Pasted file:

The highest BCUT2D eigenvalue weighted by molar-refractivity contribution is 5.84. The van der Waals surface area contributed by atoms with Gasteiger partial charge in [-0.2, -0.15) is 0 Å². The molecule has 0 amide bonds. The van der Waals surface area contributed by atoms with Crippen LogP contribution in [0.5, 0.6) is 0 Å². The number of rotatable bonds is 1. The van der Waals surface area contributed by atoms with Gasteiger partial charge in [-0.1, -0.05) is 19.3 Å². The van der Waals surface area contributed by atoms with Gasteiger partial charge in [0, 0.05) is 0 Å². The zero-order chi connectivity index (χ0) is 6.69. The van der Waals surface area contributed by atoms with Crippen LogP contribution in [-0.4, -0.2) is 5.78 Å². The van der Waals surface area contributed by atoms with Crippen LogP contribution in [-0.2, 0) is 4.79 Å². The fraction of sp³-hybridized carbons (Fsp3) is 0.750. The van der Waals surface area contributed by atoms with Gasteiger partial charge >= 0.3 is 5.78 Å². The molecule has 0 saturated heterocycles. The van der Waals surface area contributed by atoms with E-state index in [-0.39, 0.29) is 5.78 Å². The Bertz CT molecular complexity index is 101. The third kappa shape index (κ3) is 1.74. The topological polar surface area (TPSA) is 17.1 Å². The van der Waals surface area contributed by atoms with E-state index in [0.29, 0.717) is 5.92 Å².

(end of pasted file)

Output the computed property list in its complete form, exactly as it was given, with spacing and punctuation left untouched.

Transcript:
The highest BCUT2D eigenvalue weighted by molar-refractivity contribution is 5.84. The van der Waals surface area contributed by atoms with Gasteiger partial charge in [-0.2, -0.15) is 0 Å². The molecule has 0 amide bonds. The van der Waals surface area contributed by atoms with Crippen LogP contribution in [0.5, 0.6) is 0 Å². The number of rotatable bonds is 1. The van der Waals surface area contributed by atoms with Gasteiger partial charge in [-0.1, -0.05) is 19.3 Å². The van der Waals surface area contributed by atoms with Gasteiger partial charge in [0, 0.05) is 0 Å². The zero-order chi connectivity index (χ0) is 6.69. The van der Waals surface area contributed by atoms with Crippen LogP contribution in [-0.4, -0.2) is 5.78 Å². The van der Waals surface area contributed by atoms with Crippen LogP contribution in [-0.2, 0) is 4.79 Å². The fraction of sp³-hybridized carbons (Fsp3) is 0.750. The van der Waals surface area contributed by atoms with Gasteiger partial charge >= 0.3 is 5.78 Å². The molecule has 0 saturated heterocycles. The van der Waals surface area contributed by atoms with E-state index in [-0.39, 0.29) is 5.78 Å². The Bertz CT molecular complexity index is 101. The third kappa shape index (κ3) is 1.74. The topological polar surface area (TPSA) is 17.1 Å². The van der Waals surface area contributed by atoms with E-state index in [0.29, 0.717) is 5.92 Å².